At the time of Dissolution of the Monasteries the abbey's revenues were valued at £2116 3s 9 1/4 d. Its last abbot, Hugh Cook of Faringdon, was executed as a traitor outside the abbey gateway in 1539, and the abbey fell to the king. Part of the monastic buildings were retained as a royal residence for a while, but the church buildings were gradually stripped.

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The county town of Berkshire. A settlement has existed there from Saxon times. The town was given to the newly-founded Reading Abbey by Henry I (1100-1135). When the abbey was dissolved, Reading reverted to the Crown after over four centuries of monastic rule. Thomas Cromwell, Henry VIII's chief minister during the Reformation, was initially appointed steward of the borough.


A village in Berkshire, on the River Thames. Sonning was formerly the site of the palace of the bishops of Salisbury.

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Southwell, Sir Richard

1504-1564. Richard Southwell was made a receiver to the Court of Augmentations in April 1538. He had taken an active part in the dissolving of the monasteries since 1535. He was sheriff of Norfolk from 1534 to 1536, and it is also known that he received a pardon for his involvement in a murder in 1531, for which he was fined £1000. Southwell's brother Robert also held a position in the Court of Augmentations, and both brothers were friends of Thomas Cromwell, Henry VIII's chief minister.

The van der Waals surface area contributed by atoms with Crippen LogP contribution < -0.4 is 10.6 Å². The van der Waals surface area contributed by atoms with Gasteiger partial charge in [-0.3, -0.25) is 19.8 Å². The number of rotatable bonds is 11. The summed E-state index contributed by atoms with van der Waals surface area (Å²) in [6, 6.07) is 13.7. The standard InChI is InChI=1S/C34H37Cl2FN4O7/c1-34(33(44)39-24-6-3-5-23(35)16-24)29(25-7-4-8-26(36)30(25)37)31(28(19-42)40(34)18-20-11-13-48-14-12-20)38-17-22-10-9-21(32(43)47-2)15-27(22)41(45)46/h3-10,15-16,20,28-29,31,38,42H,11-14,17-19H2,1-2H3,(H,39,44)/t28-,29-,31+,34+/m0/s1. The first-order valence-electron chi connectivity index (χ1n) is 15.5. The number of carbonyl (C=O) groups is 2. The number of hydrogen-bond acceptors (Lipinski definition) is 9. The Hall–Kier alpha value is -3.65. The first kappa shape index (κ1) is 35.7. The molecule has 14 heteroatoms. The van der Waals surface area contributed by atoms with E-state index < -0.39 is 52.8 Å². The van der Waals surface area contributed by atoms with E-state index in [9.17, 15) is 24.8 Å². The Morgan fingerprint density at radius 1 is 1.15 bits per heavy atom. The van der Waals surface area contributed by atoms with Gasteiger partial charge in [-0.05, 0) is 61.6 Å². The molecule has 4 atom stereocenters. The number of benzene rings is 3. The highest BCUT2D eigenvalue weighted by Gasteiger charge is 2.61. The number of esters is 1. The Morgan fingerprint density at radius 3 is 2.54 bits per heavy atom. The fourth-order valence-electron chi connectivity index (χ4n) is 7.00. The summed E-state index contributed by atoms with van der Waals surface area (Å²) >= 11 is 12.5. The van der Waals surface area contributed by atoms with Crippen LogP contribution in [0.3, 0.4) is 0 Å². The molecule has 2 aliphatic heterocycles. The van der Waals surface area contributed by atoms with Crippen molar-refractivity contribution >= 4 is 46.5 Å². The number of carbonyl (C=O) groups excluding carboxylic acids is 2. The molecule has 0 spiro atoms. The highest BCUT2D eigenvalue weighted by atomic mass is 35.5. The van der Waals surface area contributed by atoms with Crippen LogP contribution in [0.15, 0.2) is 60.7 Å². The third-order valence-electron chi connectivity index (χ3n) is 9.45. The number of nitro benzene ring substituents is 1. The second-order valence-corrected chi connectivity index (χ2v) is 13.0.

During the reign of Mary I, Southwell was one of the men who escorted Princess Elizabeth to court when she was under suspicion of involvement in Wyatt's Rebellion (see Glossary: Document 1).


A district of Reading in Berkshire. At the time of the Dissolution Whitley was a hamlet belonging to Reading Abbey. The manor and park of Whitley was granted to Protector Somerset (see Glossary: Document 1) in 1548.